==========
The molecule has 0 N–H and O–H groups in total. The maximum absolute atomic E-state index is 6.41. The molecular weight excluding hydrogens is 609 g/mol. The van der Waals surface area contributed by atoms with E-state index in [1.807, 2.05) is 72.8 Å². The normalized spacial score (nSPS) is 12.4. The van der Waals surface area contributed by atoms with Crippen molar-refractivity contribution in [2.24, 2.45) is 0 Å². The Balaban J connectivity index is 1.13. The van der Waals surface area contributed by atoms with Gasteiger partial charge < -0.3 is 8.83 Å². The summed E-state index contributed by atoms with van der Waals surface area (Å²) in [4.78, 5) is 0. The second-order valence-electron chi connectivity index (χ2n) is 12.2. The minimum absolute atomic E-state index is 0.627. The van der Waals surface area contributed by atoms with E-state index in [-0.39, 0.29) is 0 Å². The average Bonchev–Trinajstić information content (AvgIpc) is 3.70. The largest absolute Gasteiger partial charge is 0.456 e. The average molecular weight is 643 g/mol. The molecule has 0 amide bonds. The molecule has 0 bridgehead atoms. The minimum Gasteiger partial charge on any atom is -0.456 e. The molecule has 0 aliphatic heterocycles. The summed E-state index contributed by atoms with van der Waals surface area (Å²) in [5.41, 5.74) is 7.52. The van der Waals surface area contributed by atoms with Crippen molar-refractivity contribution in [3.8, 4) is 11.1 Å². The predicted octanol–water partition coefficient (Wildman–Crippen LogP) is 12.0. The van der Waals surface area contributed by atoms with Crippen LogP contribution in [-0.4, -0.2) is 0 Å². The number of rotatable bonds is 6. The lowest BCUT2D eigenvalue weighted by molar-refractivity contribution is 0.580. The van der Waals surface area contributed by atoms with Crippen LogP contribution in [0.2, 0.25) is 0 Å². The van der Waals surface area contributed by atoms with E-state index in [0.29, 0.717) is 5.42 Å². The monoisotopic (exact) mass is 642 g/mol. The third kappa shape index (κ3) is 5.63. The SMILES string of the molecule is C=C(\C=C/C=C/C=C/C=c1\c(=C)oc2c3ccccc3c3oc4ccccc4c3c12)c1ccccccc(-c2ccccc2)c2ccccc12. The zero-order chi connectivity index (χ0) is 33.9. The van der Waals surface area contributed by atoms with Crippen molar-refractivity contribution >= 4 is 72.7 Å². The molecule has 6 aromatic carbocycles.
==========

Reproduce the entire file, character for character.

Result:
The molecule has 0 N–H and O–H groups in total. The maximum absolute atomic E-state index is 6.41. The molecular weight excluding hydrogens is 609 g/mol. The van der Waals surface area contributed by atoms with E-state index in [1.807, 2.05) is 72.8 Å². The normalized spacial score (nSPS) is 12.4. The van der Waals surface area contributed by atoms with Crippen molar-refractivity contribution in [2.24, 2.45) is 0 Å². The Balaban J connectivity index is 1.13. The van der Waals surface area contributed by atoms with Gasteiger partial charge < -0.3 is 8.83 Å². The summed E-state index contributed by atoms with van der Waals surface area (Å²) in [4.78, 5) is 0. The second-order valence-electron chi connectivity index (χ2n) is 12.2. The minimum absolute atomic E-state index is 0.627. The van der Waals surface area contributed by atoms with E-state index in [-0.39, 0.29) is 0 Å². The average Bonchev–Trinajstić information content (AvgIpc) is 3.70. The largest absolute Gasteiger partial charge is 0.456 e. The average molecular weight is 643 g/mol. The molecule has 0 amide bonds. The molecule has 0 bridgehead atoms. The minimum Gasteiger partial charge on any atom is -0.456 e. The molecule has 0 aliphatic heterocycles. The summed E-state index contributed by atoms with van der Waals surface area (Å²) in [5.41, 5.74) is 7.52. The van der Waals surface area contributed by atoms with Crippen molar-refractivity contribution in [3.8, 4) is 11.1 Å². The predicted octanol–water partition coefficient (Wildman–Crippen LogP) is 12.0. The van der Waals surface area contributed by atoms with Crippen LogP contribution in [-0.4, -0.2) is 0 Å². The number of rotatable bonds is 6. The lowest BCUT2D eigenvalue weighted by molar-refractivity contribution is 0.580. The van der Waals surface area contributed by atoms with Crippen LogP contribution in [0.2, 0.25) is 0 Å². The van der Waals surface area contributed by atoms with E-state index in [0.29, 0.717) is 5.42 Å². The monoisotopic (exact) mass is 642 g/mol. The third kappa shape index (κ3) is 5.63. The SMILES string of the molecule is C=C(\C=C/C=C/C=C/C=c1\c(=C)oc2c3ccccc3c3oc4ccccc4c3c12)c1ccccccc(-c2ccccc2)c2ccccc12. The zero-order chi connectivity index (χ0) is 33.9. The van der Waals surface area contributed by atoms with Crippen molar-refractivity contribution >= 4 is 72.7 Å². The molecule has 6 aromatic carbocycles.